For example, if the underlying value of the asset (house, car, boat, etc.) devalues 10%, and you were leveraged at the original value of the asset, the banks have the ability to change the rates of interest and repayment. Therefore, in a market where housing prices are devaluing on a mass scale, it would be wise to know how much the underlying value of your house could be adjusted, based upon appraisal. As the property value degrades, you could find yourself in a breach of your loan agreement.

As a house is devalued, there is less value securing a loan and the loan portfolio of a lending institution becomes more and more risky. In order to recoup as much of the investment as it can, the lending institution may legally increase interest rates and speed up your payment schedule. This may increase your mortgage payment and may also increase the amount of money going toward interest rather than principal.

Therefore, barring wild cards of large scale legislation and financial regulation, if your debt (mortgage) contract(s) have such terms you may want to start to pay down your exposure on outstanding consumer debt and re-finance debt rather than putting money into safe haven currency investment or safe cash denominated investments. Furthermore, in a highly volatile market, the amount of money saved on interest payment may potentially be greater than the growth on investments. Tax benefits may also be decreased by paying off loans, however, in most cases, the loss of deductions will be offset by the savings in increasing interest payments.

Consideration: Pull out all your loan documentation and read the fine print. Look for mention of triggers that could bring an alteration in terms (higher interest or acceleration of repayment) based on an insufficiency of collateral.

*These exposures may exist on your credit cards as well. It would be well to pay off the debt with the highest interest rates first!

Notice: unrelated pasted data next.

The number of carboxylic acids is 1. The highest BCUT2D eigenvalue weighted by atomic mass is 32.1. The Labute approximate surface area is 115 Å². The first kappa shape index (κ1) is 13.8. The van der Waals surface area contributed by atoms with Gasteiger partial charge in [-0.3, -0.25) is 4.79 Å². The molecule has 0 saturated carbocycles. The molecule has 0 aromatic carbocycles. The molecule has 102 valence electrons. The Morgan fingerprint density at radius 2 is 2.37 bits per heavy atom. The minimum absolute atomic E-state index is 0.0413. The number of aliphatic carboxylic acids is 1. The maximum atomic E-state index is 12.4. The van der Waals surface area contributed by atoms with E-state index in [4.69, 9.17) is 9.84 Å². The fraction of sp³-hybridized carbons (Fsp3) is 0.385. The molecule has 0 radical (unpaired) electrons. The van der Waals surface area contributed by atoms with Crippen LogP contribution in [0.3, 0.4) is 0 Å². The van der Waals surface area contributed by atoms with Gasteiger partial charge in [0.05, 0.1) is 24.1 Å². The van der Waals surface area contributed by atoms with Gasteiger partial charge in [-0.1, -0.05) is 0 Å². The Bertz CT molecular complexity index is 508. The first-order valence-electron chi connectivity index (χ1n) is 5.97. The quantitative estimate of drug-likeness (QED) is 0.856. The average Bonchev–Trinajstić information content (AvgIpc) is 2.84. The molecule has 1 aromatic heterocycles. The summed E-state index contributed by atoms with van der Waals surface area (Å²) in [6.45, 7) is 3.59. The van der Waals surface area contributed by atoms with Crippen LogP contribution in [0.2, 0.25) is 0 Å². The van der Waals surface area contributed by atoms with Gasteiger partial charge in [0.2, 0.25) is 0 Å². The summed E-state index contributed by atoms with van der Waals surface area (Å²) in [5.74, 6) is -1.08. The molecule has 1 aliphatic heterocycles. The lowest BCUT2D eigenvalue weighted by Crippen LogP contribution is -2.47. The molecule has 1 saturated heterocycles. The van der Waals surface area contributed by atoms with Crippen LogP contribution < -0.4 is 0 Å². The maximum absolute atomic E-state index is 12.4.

Fundamental #5: Know who owns what
Find out from your bank who owns the mortgage. Many loans have been bundled and sold to third parties as equities (these have also been resold many times over). At the moment, courts have ruled that until proof of ownership exists, banks cannot foreclose on the asset. However, if a bank or third party can prove ownership (or if the legal ruling changes), then they will have the ability to foreclose on the property. Therefore, this second point illustrates why a solid strategy may be to pay down home equity loans particularly those who have been sold to 3rd party institutions.

Regulatory Wild Cards:
As the Bush Administration unleashed its plan to tackle the housing foreclosure crisis ( other institutions are scrambling to come up with solutions. This may change the considerations above in a positive or negative way. Consider for the moment what was reported in a Financial Times article on 12/13/2007, “The Bank of England and the Bank of Canada, meanwhile, announced sweeping changes to their collateral rules to allow banks to pledge a much wider range of securities in exchange for funds.” (

On one hand this development seems to free up liquidity in the market and ease the burden on people who want to acquire mortgages. Commercial banks will be able to borrow from their central banks using non-traditional collateral. However, depending on what is accepted as collateral, we may see similar problems beginning to emerge as occurred in the subprime lending debacle. Changing collateral rules lacks transparency and accountability and, if not held in check, banks will be forced, similar to the subprime situation, to foreclose on assets that don’t add up to the value of the lent capital.